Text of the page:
2020 is a big year for fans of “maestro”, marking 100 years since his birth in 1920. But apart from his native town—Rimini, on the Adriatic coast—there’s another city which plays a central role in Fellini’s cinema: Rome.
Universally considered one of the most influential filmmakers in cinema history, Federico Fellini is a true legend. In a career spanning almost 50 years, he’s garnered countless awards and has managed to fabricate an entire cinematic universe composed of carnivalesque societies and good-natured fools as main heroes.
2020 is a big year for fans of “maestro”, marking 100 years since his birth in 1920. But apart from his native town— Rimini, on the Adriatic coast—wonderfully depicted in the films I Vitelloni and Amarcord, there’s another city which plays a central role in Fellini’s cinema: Rome. The Eternal City was a sort of second home for Federico, who’s set some of his most famous movies in the shadows of the Colosseum.
If you’re looking to celebrate the genius of Italian cinema and his 100th birthday—look no further than a visit to Rome. To help you to live this experience to the fullest, we’ve created an itinerary with locations immortalized in Fellini’s movies, for each pairing them with a restaurant where you can relax and live that La Dolce Vita. Go ahead and take a bite out of Fellini’s Rome.
La Dolce Vita, one of the most famous movies by Federico Fellini, follows the life of writer Marcello Rubini (Marcello Mastroianni) as he journeys through the upper echelons of Roman society in 1960s. The heart of glamour and excess in this period is Via Veneto, with its roaring clubs and bars where celebrities, intellectuals and heiresses meet every night. This area is now for the most part touristic, abundant with shops and luxury hotels. But—if you’re looking for a calm dinner, walk for fifteen minutes you’ll reach the restaurant Madre.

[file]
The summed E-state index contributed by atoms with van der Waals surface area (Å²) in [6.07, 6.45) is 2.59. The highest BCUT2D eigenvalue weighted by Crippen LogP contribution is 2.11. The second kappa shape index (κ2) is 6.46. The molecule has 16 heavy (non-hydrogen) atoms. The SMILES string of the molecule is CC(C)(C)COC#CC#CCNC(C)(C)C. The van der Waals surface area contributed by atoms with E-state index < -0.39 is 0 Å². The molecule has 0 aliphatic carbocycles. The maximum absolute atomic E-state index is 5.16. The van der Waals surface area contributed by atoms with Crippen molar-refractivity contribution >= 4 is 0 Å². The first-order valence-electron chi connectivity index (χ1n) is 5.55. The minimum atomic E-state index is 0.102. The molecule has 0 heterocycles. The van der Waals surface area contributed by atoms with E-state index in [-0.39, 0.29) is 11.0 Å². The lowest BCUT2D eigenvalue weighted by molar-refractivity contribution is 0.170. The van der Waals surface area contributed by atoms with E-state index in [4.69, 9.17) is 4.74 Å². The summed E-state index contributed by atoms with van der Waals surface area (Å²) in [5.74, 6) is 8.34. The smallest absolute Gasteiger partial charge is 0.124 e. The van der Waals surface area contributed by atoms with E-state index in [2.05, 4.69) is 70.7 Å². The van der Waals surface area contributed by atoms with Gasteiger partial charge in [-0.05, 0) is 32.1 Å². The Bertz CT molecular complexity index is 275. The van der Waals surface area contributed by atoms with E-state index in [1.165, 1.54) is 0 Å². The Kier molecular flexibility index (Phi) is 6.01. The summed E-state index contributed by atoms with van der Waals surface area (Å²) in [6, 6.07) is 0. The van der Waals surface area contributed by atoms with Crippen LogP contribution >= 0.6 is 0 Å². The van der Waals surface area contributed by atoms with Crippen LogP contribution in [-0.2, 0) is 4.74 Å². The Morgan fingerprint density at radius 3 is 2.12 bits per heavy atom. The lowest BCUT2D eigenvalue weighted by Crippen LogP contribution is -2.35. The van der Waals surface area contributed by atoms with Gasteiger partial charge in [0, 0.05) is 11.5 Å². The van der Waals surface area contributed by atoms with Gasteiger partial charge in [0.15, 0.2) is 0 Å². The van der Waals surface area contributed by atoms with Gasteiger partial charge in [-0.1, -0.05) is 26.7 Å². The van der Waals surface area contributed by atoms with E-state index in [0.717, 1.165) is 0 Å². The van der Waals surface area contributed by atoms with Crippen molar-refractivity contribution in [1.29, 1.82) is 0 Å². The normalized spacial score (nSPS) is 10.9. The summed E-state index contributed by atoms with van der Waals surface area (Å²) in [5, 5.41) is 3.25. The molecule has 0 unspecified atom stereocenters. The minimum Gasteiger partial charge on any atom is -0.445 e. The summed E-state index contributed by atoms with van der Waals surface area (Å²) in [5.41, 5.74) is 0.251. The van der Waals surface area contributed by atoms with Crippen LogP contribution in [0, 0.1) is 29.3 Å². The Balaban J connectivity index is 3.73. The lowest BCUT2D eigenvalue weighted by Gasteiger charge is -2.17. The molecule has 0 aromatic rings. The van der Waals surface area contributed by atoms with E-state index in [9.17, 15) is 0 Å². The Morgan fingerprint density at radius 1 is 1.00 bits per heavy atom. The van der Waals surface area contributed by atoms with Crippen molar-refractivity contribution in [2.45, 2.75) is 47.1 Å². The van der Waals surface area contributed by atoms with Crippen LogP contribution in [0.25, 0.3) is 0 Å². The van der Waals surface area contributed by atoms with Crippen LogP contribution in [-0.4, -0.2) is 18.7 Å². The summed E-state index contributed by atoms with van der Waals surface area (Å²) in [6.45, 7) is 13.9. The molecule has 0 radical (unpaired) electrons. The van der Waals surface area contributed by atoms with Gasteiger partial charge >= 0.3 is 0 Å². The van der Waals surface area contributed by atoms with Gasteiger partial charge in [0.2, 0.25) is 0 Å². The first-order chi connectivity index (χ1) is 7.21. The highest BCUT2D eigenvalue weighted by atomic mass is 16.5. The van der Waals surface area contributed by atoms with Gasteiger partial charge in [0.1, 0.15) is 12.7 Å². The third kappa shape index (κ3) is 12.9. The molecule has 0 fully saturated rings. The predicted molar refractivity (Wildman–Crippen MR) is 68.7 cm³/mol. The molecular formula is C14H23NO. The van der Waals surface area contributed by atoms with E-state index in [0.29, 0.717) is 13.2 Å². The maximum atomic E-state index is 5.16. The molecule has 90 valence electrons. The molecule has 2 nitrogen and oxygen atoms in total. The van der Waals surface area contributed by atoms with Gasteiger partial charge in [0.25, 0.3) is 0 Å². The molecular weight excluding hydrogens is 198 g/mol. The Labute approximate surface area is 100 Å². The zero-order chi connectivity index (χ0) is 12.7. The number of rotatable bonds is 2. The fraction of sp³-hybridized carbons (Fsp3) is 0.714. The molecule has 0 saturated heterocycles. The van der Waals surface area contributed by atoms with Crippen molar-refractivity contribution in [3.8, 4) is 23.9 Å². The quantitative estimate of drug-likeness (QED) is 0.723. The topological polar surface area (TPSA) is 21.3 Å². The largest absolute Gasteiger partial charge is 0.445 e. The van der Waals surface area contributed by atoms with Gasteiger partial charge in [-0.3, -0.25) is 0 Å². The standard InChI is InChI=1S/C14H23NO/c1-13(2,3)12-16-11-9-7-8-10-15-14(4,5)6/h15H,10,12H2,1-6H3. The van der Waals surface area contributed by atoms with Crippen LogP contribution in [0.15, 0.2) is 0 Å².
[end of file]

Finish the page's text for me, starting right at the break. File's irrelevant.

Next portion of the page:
Set inside a former convent, Madre would have been a perfect location for a Fellini’s film with its vine-fringed terrace, red velvet barstools and pastel-green tiles. Beside the enchanting design, this restaurant is quite famous for its food, with Italian and South American dishes meticulously prepared by Riccardo di Giacinto, the Michelin-starred chef who runs the kitchen.
Pizza, ceviche and spirits are what Madre stands for. The menu is tapas style; you can, for example, start with garlicky prawns and then move on to ceviche, which you could have in its classic version, or experiment with its other variants with shrimp, tuna, or mixed seafood. The Italian part of the menù is mainly made up of pizza and desserts.
If you’re not that hungry, you can opt for a cocktail by mixologists Emanuele Carlà and Cristiano Bronzini. The spirits are all South- American inspired, while the wines are mainly Italian.
The White Sheik is Fellini’s first solo movie. The film is about a man who brings his new bride to Rome for their honeymoon and to introduce her to his family. The young woman soon sneaks away to find the hero of her romance novels, ‘the white sheik’, leaving her husband in hysteria as he tries to hide her disappearance from his relatives, who are waiting to go visit the Pope.
At the beginning of the movie, we can see the couple has chosen an hotel close to the church of the Santissima Trinità dei Monti, best known for its commanding position above the Spanish Steps which lead down to Piazza di Spagna. This is the “touristic heart” of Rome, where you can take pictures to post on social networks or buy postcards.
If you are looking to enjoy a different atmosphere for lunch, within ten-minutes walking distance you’ll come across “Adelaide”.